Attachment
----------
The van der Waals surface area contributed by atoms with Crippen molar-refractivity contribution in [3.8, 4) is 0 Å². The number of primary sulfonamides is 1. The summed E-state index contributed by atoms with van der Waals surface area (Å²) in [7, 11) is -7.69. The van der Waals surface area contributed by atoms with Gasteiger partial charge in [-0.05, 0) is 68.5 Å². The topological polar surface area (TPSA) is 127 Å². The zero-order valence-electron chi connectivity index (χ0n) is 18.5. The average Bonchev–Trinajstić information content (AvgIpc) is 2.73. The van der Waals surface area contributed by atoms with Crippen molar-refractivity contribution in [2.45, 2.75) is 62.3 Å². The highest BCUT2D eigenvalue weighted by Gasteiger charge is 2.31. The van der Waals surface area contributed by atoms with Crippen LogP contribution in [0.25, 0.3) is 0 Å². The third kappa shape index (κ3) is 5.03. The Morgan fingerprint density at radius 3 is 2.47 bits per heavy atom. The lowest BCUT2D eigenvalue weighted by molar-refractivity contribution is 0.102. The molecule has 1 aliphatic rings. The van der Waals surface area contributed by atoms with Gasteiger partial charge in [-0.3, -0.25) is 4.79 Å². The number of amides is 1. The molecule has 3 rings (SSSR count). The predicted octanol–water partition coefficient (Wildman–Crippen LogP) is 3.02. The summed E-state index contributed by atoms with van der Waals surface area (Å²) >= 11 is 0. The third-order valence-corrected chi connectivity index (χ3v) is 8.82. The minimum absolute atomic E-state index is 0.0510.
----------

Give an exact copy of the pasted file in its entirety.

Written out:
The van der Waals surface area contributed by atoms with Crippen molar-refractivity contribution in [3.8, 4) is 0 Å². The number of primary sulfonamides is 1. The summed E-state index contributed by atoms with van der Waals surface area (Å²) in [7, 11) is -7.69. The van der Waals surface area contributed by atoms with Gasteiger partial charge in [-0.05, 0) is 68.5 Å². The topological polar surface area (TPSA) is 127 Å². The zero-order valence-electron chi connectivity index (χ0n) is 18.5. The average Bonchev–Trinajstić information content (AvgIpc) is 2.73. The van der Waals surface area contributed by atoms with Crippen molar-refractivity contribution in [2.45, 2.75) is 62.3 Å². The highest BCUT2D eigenvalue weighted by Gasteiger charge is 2.31. The van der Waals surface area contributed by atoms with Crippen LogP contribution in [0.25, 0.3) is 0 Å². The third kappa shape index (κ3) is 5.03. The Morgan fingerprint density at radius 3 is 2.47 bits per heavy atom. The lowest BCUT2D eigenvalue weighted by molar-refractivity contribution is 0.102. The molecule has 1 aliphatic rings. The van der Waals surface area contributed by atoms with Gasteiger partial charge in [-0.3, -0.25) is 4.79 Å². The number of amides is 1. The molecule has 3 rings (SSSR count). The predicted octanol–water partition coefficient (Wildman–Crippen LogP) is 3.02. The summed E-state index contributed by atoms with van der Waals surface area (Å²) >= 11 is 0. The third-order valence-corrected chi connectivity index (χ3v) is 8.82. The minimum absolute atomic E-state index is 0.0510.